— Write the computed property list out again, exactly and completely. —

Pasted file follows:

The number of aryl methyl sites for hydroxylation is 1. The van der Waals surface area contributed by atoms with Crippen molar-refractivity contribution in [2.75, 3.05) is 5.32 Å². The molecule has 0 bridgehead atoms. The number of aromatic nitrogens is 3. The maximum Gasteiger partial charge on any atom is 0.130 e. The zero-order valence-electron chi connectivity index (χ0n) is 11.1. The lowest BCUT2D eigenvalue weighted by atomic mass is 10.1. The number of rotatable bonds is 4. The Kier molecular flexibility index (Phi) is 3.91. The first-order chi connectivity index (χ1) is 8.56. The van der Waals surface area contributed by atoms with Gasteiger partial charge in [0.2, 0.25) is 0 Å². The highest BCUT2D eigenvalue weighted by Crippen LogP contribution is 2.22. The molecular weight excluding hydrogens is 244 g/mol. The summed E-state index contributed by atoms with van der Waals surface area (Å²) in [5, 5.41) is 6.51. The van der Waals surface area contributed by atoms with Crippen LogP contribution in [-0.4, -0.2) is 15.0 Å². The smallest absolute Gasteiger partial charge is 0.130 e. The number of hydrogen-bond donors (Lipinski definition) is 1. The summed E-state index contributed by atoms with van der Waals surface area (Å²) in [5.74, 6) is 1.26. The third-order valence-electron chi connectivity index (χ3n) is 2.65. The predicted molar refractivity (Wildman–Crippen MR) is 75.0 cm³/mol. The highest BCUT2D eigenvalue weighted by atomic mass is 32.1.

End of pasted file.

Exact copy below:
The number of aryl methyl sites for hydroxylation is 1. The van der Waals surface area contributed by atoms with Crippen molar-refractivity contribution in [2.75, 3.05) is 5.32 Å². The molecule has 0 bridgehead atoms. The number of aromatic nitrogens is 3. The maximum Gasteiger partial charge on any atom is 0.130 e. The zero-order valence-electron chi connectivity index (χ0n) is 11.1. The lowest BCUT2D eigenvalue weighted by atomic mass is 10.1. The number of rotatable bonds is 4. The Kier molecular flexibility index (Phi) is 3.91. The first-order chi connectivity index (χ1) is 8.56. The van der Waals surface area contributed by atoms with Gasteiger partial charge in [0.2, 0.25) is 0 Å². The highest BCUT2D eigenvalue weighted by Crippen LogP contribution is 2.22. The molecular weight excluding hydrogens is 244 g/mol. The summed E-state index contributed by atoms with van der Waals surface area (Å²) in [5, 5.41) is 6.51. The van der Waals surface area contributed by atoms with Crippen LogP contribution in [-0.4, -0.2) is 15.0 Å². The smallest absolute Gasteiger partial charge is 0.130 e. The number of hydrogen-bond donors (Lipinski definition) is 1. The summed E-state index contributed by atoms with van der Waals surface area (Å²) in [5.74, 6) is 1.26. The third-order valence-electron chi connectivity index (χ3n) is 2.65. The predicted molar refractivity (Wildman–Crippen MR) is 75.0 cm³/mol. The highest BCUT2D eigenvalue weighted by atomic mass is 32.1.